My last column touched on some good news — about how the Seattle area has excelled at trying to bring the pandemic to an end.
Now some bad news: The vaccine divide in this state, already a chasm, is incredibly only getting wider.
No amount of lotto-prize giveaways or dispatching of mobile-shot vans seems to be persuading large swaths of the state to get the coronavirus vaccine. Since I last wrote about the geographic and political vaccine divide, six weeks ago, the gap between the vaxxed and unvaxxed parts of the state has only grown.
Since late April, the divide between the most vaccinated place in our state, San Juan County, and the least, Garfield County in southeast Washington, has grown by 12 percentage points. That’s based on the percentage of the total population that has gotten at least one shot (74% of San Juan County has done it, while only 26% of Garfield has — a 48% gap).
The top five counties for vaccination rate (in order: San Juan, Jefferson, King, Whatcom and Clallam, all in western Washington) have increased the shares of their residents getting vaxxed by 12% in the past six weeks. The bottom five counties have increased by only 5% (these are Garfield, Stevens, Pend Oreille, Asotin and Skamania counties).
So despite all the efforts to close it, the gap continues to widen. The state health secretary, Umair Shah, keeps saying he doesn’t want to see a “tale of two societies” in our state. But that Dickensian plot seems like it may be set.
There is one place that defied it, for a moment anyway. It’s unfortunately a morality tale of its own. It shows what it takes to move the needle on this issue. And also how fleeting, such as after a mass shooting, our capacity for action and change really is.
Two months ago, the old gold-mining town of Republic, about 100 miles northwest of Spokane in Ferry County, suffered a superspreader outbreak of COVID-19.
After poker night at the local Eagles lodge, which health officials say “patient zero” attended, the disease took off in the town of 1,000 — eventually infecting 10% or more of the residents there and overwhelming the hospital.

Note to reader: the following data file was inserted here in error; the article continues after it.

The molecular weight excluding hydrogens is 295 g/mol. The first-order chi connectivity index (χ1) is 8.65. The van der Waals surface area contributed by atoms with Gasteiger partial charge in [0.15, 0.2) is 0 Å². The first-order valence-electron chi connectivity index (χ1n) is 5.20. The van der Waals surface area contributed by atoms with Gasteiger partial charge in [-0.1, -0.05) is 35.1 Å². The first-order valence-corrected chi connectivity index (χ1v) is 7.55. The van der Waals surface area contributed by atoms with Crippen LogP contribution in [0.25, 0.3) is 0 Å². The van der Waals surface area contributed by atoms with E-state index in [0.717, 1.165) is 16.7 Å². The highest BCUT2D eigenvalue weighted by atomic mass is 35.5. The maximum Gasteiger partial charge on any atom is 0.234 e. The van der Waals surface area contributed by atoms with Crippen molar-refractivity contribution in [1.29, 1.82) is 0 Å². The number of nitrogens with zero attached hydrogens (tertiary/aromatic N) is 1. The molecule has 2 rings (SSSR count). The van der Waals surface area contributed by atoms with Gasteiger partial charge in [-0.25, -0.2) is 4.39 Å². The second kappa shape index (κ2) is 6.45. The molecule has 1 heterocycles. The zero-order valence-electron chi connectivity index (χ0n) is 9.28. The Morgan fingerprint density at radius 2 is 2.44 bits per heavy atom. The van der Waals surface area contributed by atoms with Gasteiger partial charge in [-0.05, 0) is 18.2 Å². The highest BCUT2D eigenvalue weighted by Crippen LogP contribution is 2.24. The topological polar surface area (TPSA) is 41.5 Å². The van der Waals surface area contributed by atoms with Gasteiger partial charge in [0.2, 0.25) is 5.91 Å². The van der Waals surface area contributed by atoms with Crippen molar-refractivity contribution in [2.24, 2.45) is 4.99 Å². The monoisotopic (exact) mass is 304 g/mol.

By the time the outbreak slowed, 737 people had been tested and 147 were positive. The 25-bed local clinic was full, and a dozen patients were medevaced to hospitals in Wenatchee and Spokane. It led to some business closures as well as quarantines at two area schools — “this includes most of the high school baseball team, all of the 5th grade class, and all except one student in 8th grade,” one announcement noted, for the adjacent town of Curlew.
Four people had died, as of Tuesday.
The problem was easy to spot: At the time of the poker night, only 18% of the county had even gotten one shot. It seemed so remote that people let down their guards about gathering. The combination made them a sitting duck.
“People have to get vaccinated and people have to pay heed to these strategies, and that’s definitely challenging in our communities right now,” the local health administrator, Matt Schanz, told The Spokesman-Review.
What happened next though is that vaccinations briefly surged in Republic and surrounding areas. In the two months after the outbreak, vaccinations doubled in Ferry County, from 18% getting at least one shot to 36%. That’s a bigger percentage increase during that time than in all but one other county in the state — vaccine star San Juan, which went up about 20 percentage points.
It all then slowed, however, seemingly stalling out at about 42% of Ferry County’s adult population getting a shot (measured by ages 16 and up).
“Enough is enough!” the hospital district in Republic said in a statement, imploring people that the outbreak ought to be all the impetus they need to now get the shots.
But still more than half the adults in Ferry County remain unmoved, so far, to do so. Maybe they figure natural herd immunity is on the way regardless?
I mentioned mass shootings up above, because the crisis psychology here feels similar. We grieve, we offer thoughts and prayers, we rally against the peril for a time, but then within a few weeks we fall back into the same patterns.
COVID-19 has proved to be 15 times more deadly than gun violence in the United States and is arguably an easier problem to solve. Just have to get the shots. But, as with the mass shootings, it feels like it may not be too much death to really move large sections of the populace to action.
If we could all get a vaccine to stop the mass shootings, would we do it?
Maybe, especially if your own town had just been shot up. But the real-time experiment of the pandemic suggests the answer is that many of us probably wouldn’t bother.